I've been clipped in the shoulder too, and being that I play roller derby (how I jacked the ACL) I give it back a little and then when the other person turns and is all ready to get salty, they see little old me and a baby on my hip. Then usually a muddled and embarrassed apology is thrown my way.

    Freaking great post!

  2. I did the exact same thing when I learned about this phenomenon, and not just with men - with everyone who has a high social status or perceives themselves that way.

    It's like a red-pill/blue-pill situation - once you know about it, you can't NOT see it everywhere - the middle-aged man who stares at your boobs but doesn't return your weak smile as he passes you in the hall, the rich/pretty woman who pretends not to see you as you hurriedly dart out of her way.

    I now refuse to alter my path in all but genuinely necessary situations, and look people directly in the eyes and wait for them to smile first. I can't even tell you how many times I've been shoulder-checked.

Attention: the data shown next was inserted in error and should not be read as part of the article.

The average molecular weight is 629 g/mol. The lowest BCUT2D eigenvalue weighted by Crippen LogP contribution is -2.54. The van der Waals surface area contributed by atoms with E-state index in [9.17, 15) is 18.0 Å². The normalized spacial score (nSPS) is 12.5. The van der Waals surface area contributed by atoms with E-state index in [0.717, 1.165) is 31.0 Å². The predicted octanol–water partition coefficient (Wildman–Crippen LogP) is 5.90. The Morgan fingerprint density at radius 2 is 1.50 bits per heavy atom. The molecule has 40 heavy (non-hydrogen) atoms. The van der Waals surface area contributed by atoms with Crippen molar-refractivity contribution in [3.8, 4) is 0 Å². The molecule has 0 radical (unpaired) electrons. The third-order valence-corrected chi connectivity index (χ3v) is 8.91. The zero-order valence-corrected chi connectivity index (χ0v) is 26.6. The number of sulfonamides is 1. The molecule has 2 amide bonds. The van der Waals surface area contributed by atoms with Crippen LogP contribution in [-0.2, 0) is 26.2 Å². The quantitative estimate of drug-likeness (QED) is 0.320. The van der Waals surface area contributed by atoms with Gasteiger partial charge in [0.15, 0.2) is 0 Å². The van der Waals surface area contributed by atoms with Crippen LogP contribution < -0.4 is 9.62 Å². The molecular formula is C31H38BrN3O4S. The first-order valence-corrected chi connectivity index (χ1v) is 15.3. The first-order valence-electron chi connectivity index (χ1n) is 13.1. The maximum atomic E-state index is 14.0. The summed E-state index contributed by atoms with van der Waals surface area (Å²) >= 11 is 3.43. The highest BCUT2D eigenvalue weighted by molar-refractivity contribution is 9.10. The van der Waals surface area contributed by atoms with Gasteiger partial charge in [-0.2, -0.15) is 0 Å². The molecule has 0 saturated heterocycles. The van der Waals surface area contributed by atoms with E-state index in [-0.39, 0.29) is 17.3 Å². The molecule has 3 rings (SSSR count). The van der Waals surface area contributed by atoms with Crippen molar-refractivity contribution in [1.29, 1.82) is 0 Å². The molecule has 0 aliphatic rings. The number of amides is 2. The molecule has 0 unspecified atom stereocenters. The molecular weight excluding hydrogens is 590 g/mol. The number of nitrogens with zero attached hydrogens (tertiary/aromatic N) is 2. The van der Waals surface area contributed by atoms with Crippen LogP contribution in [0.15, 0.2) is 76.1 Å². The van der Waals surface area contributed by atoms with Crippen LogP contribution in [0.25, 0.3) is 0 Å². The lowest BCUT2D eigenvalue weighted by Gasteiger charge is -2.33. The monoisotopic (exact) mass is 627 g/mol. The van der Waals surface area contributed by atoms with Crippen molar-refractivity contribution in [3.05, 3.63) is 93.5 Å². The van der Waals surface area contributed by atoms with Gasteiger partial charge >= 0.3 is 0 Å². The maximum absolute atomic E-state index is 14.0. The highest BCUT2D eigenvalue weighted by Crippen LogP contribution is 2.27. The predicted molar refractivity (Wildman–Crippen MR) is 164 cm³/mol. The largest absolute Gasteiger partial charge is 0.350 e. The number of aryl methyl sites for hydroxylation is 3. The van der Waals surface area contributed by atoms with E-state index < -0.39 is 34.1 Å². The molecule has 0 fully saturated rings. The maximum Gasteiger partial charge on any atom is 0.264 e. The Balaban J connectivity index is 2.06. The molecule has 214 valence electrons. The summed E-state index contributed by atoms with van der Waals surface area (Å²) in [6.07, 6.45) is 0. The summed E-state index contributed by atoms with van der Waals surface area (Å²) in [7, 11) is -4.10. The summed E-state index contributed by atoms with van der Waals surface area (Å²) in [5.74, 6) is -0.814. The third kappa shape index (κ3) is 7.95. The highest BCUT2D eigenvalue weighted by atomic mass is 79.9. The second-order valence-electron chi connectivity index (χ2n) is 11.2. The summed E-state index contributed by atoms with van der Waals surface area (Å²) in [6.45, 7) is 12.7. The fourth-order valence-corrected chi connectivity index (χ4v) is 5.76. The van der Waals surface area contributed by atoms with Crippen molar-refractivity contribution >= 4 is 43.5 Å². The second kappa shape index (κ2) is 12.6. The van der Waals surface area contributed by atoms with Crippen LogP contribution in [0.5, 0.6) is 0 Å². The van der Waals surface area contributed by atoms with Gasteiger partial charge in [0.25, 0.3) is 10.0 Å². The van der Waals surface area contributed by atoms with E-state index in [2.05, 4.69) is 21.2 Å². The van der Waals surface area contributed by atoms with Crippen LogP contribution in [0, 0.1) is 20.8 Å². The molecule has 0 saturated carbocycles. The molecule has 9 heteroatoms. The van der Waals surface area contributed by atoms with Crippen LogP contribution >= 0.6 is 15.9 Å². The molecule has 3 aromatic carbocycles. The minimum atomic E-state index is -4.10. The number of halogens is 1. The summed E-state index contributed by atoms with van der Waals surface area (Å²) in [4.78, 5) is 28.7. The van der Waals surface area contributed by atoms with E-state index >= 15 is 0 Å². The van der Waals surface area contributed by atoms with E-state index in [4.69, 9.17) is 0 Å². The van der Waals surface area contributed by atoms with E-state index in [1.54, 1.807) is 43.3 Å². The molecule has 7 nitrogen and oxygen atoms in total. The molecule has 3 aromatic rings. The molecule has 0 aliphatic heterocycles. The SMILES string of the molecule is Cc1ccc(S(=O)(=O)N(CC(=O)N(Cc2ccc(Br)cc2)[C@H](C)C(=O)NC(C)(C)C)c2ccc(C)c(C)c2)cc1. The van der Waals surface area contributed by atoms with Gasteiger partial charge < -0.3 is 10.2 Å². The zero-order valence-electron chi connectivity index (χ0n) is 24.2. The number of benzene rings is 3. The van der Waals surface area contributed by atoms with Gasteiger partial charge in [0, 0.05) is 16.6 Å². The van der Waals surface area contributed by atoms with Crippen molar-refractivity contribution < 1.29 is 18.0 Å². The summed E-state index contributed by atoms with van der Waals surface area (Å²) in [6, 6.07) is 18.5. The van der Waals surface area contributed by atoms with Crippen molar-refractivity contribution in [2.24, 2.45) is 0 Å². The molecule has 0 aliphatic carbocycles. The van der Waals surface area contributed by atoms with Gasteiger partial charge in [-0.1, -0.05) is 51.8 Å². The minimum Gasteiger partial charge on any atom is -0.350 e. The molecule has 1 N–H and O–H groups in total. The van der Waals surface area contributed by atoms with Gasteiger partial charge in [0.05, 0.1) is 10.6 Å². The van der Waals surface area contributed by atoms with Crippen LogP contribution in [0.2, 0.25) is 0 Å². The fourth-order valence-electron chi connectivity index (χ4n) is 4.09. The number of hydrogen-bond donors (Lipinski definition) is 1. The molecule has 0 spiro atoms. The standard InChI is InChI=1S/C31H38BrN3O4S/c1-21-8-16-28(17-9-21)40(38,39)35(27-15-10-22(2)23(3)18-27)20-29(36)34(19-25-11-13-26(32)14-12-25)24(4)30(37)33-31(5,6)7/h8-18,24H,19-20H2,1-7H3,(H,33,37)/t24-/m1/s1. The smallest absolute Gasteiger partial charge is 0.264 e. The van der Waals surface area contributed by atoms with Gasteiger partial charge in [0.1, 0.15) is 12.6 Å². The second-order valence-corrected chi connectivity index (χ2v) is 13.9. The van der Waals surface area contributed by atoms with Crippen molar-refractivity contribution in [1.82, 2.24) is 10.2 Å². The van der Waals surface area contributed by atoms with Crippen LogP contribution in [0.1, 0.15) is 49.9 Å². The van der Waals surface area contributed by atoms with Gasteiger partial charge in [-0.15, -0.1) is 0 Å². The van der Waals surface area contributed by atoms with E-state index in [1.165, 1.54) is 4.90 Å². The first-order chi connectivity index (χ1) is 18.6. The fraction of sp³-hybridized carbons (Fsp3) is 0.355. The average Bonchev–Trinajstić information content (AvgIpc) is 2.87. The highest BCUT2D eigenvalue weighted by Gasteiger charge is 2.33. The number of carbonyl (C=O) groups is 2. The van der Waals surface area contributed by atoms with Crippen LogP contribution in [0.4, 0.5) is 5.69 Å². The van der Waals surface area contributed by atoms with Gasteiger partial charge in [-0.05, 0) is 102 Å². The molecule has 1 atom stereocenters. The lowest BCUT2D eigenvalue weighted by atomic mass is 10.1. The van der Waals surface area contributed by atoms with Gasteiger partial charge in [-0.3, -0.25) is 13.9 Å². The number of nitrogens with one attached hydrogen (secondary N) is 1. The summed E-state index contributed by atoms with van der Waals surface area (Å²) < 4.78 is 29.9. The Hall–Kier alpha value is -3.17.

3. What really makes gendered conventions like this so powerful is the fact that they're generally unspoken. It's hard to argue with something that's so widespread but never explicitly stated.

  4. Anonymous3/08/2012

    I don't feel like it's very feminist to encourage people to be rude.

    1. Anonymous3/15/2012

      Women using space exactly like men = rude. Got it.

      Do the men around you know that you think them rude? Why not?

  5. How is this post encouraging people to be rude? She analyzes a complex process through which women are expected to allow men to dominate space--and then refuses to be dominated in this way.

  6. Beth - exactly! Well said.

  7. Anonymous3/16/2012